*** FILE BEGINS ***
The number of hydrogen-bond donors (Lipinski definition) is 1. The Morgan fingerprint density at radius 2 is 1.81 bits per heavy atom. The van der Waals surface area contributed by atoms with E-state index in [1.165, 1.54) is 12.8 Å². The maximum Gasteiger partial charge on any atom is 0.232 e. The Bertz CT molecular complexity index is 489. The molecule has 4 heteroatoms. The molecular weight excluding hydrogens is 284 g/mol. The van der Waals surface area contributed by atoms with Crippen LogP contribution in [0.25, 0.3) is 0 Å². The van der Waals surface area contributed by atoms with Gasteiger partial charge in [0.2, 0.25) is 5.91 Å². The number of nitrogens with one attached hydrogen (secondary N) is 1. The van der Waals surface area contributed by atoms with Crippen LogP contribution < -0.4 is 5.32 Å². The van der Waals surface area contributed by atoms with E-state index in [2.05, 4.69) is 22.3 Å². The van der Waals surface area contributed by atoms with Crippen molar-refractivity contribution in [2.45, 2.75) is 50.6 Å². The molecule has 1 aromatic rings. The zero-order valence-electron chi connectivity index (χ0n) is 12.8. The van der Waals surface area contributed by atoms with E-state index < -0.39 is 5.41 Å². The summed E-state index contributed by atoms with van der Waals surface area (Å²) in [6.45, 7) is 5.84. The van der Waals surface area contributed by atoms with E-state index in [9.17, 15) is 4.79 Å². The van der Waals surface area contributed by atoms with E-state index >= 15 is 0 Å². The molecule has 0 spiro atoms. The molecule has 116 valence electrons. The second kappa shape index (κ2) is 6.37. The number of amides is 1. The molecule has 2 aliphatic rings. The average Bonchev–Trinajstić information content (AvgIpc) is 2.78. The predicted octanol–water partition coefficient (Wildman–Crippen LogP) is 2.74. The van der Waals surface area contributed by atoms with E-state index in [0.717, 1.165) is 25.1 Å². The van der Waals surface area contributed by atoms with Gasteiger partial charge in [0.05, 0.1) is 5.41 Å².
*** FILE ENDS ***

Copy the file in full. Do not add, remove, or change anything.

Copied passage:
The number of hydrogen-bond donors (Lipinski definition) is 1. The Morgan fingerprint density at radius 2 is 1.81 bits per heavy atom. The van der Waals surface area contributed by atoms with E-state index in [1.165, 1.54) is 12.8 Å². The maximum Gasteiger partial charge on any atom is 0.232 e. The Bertz CT molecular complexity index is 489. The molecule has 4 heteroatoms. The molecular weight excluding hydrogens is 284 g/mol. The van der Waals surface area contributed by atoms with Crippen LogP contribution in [0.25, 0.3) is 0 Å². The van der Waals surface area contributed by atoms with Gasteiger partial charge in [0.2, 0.25) is 5.91 Å². The number of nitrogens with one attached hydrogen (secondary N) is 1. The van der Waals surface area contributed by atoms with Crippen LogP contribution < -0.4 is 5.32 Å². The van der Waals surface area contributed by atoms with E-state index in [2.05, 4.69) is 22.3 Å². The van der Waals surface area contributed by atoms with Crippen molar-refractivity contribution in [2.45, 2.75) is 50.6 Å². The molecule has 1 aromatic rings. The zero-order valence-electron chi connectivity index (χ0n) is 12.8. The van der Waals surface area contributed by atoms with E-state index < -0.39 is 5.41 Å². The summed E-state index contributed by atoms with van der Waals surface area (Å²) in [6.45, 7) is 5.84. The van der Waals surface area contributed by atoms with E-state index in [9.17, 15) is 4.79 Å². The van der Waals surface area contributed by atoms with E-state index >= 15 is 0 Å². The molecule has 0 spiro atoms. The molecule has 116 valence electrons. The second kappa shape index (κ2) is 6.37. The number of amides is 1. The molecule has 2 aliphatic rings. The average Bonchev–Trinajstić information content (AvgIpc) is 2.78. The predicted octanol–water partition coefficient (Wildman–Crippen LogP) is 2.74. The van der Waals surface area contributed by atoms with E-state index in [0.717, 1.165) is 25.1 Å². The van der Waals surface area contributed by atoms with Gasteiger partial charge in [0.05, 0.1) is 5.41 Å².